FORT LAUDERDALE, FLA. (WSVN) - A potential tropical system brewing in the Caribbean Sea is raising concerns among Broward County residents who were impacted by historic flooding earlier in the year.

Both the American and European models are in agreement that this system will move into the Gulf of Mexico and could strengthen into a tropical depression, either over the Northwestern Caribbean or the Gulf, as early as this weekend.

Speaking with 7News on Friday, Fort Lauderdale resident Chris Armstrong said he is still dealing with the ripple effects of the relentless rains that swept through the region back in April.

“Yeah, the insurance money is hopefully going to arrive,” he said.

Armstrong’s home was heavily damaged, and he’s hoping to finally start repairs next week.

“It was a long back-and-forth process but, you know, it happened in April, and here we are in August,” he said.

7News cameras captured a large pile of ruined belongings outside Fort Lauderdale resident Michael Hoek’s home of 26 years, a painful reminder of the damage the relentless floodwaters caused on his property.

“It’s like a war zone,” he said. “My car got ruined, my granddaughter’s car got ruined.”

As for how high the water got inside his house, Hoek said, “It was over the toilet, I would say at least 32 to 36 inches.”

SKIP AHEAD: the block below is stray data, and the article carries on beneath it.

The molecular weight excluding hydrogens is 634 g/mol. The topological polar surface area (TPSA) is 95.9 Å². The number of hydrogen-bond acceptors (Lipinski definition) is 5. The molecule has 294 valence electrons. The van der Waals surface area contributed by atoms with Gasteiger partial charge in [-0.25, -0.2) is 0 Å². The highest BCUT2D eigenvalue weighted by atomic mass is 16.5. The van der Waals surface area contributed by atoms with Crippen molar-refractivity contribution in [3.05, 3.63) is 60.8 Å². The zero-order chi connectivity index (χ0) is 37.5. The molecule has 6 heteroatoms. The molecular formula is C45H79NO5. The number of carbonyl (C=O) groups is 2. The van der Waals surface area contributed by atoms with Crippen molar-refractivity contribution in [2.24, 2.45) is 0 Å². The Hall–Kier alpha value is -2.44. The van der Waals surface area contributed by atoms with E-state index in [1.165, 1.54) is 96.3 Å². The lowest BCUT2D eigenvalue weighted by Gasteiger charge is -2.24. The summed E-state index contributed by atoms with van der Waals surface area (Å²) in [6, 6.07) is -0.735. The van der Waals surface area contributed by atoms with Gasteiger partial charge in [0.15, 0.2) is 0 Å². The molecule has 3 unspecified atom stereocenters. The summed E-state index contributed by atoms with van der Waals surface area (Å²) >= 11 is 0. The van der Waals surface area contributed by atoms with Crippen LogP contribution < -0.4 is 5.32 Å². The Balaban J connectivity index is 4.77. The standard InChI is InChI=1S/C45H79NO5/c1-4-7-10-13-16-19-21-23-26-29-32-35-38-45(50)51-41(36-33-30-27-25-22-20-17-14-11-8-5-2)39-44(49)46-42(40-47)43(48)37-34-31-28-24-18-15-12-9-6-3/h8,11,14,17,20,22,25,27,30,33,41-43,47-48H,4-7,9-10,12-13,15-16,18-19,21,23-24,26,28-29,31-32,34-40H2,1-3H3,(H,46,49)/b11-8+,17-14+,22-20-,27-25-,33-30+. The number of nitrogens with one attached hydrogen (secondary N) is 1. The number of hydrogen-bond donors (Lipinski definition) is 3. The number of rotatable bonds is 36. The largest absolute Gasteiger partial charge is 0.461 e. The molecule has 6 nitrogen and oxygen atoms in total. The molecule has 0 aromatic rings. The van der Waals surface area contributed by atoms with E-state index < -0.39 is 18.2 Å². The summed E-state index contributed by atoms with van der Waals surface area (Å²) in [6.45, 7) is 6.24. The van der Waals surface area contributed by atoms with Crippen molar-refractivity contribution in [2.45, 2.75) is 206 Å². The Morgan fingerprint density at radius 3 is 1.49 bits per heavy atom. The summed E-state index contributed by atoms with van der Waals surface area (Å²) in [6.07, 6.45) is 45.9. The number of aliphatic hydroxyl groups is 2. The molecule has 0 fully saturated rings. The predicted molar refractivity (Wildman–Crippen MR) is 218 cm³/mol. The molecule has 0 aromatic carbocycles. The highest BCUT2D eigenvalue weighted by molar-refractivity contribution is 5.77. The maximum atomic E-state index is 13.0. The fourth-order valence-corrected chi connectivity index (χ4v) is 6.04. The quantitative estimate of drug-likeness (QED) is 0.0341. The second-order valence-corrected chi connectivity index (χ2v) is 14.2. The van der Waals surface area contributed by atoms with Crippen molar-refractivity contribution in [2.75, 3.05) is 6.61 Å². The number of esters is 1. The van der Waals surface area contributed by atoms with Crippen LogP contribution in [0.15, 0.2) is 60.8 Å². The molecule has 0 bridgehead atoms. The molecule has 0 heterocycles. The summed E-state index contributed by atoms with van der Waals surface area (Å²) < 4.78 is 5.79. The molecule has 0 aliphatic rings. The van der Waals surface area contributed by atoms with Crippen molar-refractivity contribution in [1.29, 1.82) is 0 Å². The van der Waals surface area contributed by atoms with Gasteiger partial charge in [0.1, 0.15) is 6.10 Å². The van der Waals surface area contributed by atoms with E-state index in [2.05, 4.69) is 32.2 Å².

It took a long time for the floodwaters to recede.

“We spent almost 24 hours on top of couches. It was pretty horrible,” said Hoek.

Residents are not only concerned over the potential tropical system that could impact South Florida next week, but also about the return of king tides.

Fort Lauderdale Fire Rescue Chief Stephen Gollan said city leaders met earlier in the day.

“This afternoon, leaders from the City of Fort Lauderdale met, just to see what’s out there and to make sure that we continue to be prepared for whatever the city might encounter,” he said.

If the worst-case scenario plays out, and there is increased flooding, local leaders said they’re ready for what may come.

“Should we see any concerns, we will immediately deploy pumps into the area where they’re needed, as well as we’ll also have crews out there that are actively monitoring any of the storm water drains and making sure that those – the way to get rid of the water open and active,” said Gollan.

The South Florida Water Management District is also monitoring the system.

“We’re getting updates from the climate team, to tell us how much rain is expected, what will be the levels downstream so we can account for the volumes that we can discharge,” said Carolina Maran, Chief of District Resiliency for the South Florida Water Management District.

As for Hoek, he said this potential system moves in a different direction.

“I hope I don’t have to go through this again. It was horrible.” he said. “I’m telling you, it was pretty horrible for about two weeks.”

Meteorologists said South Florida residents need to monitor the tropics closely, because by early next week, tropical downpours are expected to increase. The inclement weather is expected to arrive Tuesday and linger into Wednesday, all while king tides are set to return.

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